There is nothing better than delicious comfort food at the end of a dreary winter day. Serve the gnocchi with your favorite sauce or roasted vegetables and browned butter. Enjoy!
Makes about 1 1/2 pounds (5-6 servings)

1 large (about 12 ounces) baking potato
1 cup whole milk ricotta cheese
1/2 cup grated Parmigiano-Reggiano cheese
1/2 cup grated Pecorino Romano cheese
1 large egg
1 teaspoon fresh thyme leaves
1/2 teaspoon kosher salt
1/4 teaspoon freshly ground pepper
1/4-1/2 cup all-purpose flour, plus more for dusting

Preheat the oven to 375 degrees. Prick the potato 3-4 times and bake at 375 degrees until tender, about 1 hour.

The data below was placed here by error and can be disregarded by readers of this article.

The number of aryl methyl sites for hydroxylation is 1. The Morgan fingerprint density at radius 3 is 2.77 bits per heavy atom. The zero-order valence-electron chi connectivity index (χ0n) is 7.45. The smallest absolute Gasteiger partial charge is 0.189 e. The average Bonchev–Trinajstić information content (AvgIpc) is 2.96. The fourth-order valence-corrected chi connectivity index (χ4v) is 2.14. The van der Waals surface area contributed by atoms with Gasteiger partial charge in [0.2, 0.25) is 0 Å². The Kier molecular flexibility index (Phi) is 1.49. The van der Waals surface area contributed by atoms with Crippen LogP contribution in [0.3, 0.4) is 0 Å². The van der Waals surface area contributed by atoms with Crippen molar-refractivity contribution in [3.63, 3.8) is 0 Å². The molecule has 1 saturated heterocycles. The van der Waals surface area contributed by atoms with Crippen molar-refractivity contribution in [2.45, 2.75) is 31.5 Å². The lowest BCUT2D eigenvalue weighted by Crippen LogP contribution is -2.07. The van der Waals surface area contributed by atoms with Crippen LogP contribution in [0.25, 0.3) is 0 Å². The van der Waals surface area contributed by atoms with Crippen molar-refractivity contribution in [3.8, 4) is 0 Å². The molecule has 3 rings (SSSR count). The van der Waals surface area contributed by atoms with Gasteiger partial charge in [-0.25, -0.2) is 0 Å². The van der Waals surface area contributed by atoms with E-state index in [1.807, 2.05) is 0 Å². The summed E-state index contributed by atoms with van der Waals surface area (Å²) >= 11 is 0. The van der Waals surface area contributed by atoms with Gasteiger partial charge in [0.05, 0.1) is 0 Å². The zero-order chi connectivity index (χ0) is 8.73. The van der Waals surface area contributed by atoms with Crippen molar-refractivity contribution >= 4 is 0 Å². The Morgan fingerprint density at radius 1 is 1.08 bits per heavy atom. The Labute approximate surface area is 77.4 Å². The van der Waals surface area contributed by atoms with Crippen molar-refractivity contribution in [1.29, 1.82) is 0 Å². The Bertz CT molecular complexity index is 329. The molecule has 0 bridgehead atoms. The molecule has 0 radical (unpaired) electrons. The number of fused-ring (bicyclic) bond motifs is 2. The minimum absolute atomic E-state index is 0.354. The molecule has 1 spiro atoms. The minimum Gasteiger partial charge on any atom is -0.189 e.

Meanwhile, put the ricotta and egg in a bowl and whisk until smooth. Add the Parmigiano-Reggiano and Pecorino Romano cheeses, sprinkle with thyme, season with salt and pepper and stir to combine.

Let the potato cool for about 10 minutes. Cut the potato in half and scoop out the flesh. Run the potato through a ricer. If you don’t have a ricer, mash with a fork.

Put the riced potato in bowl and fold in the cheeses and egg mixture. Add the flour and stir until a soft dough forms. Gently knead the dough on a floured surface.

Divide the dough into 4 balls. Working on a floured surface, roll the dough balls into ropes about 3/4-inch thick. Cut the ropes into pieces 3/4-1-inch long. Place the gnocchi on baking sheets lined with parchment or wax paper.

Can be made a few hours ahead, covered and refrigerated until ready to cook. Or freeze on the baking sheet, transfer to a container or resealable plastic bag and store in the freezer. Do not defrost before cooking.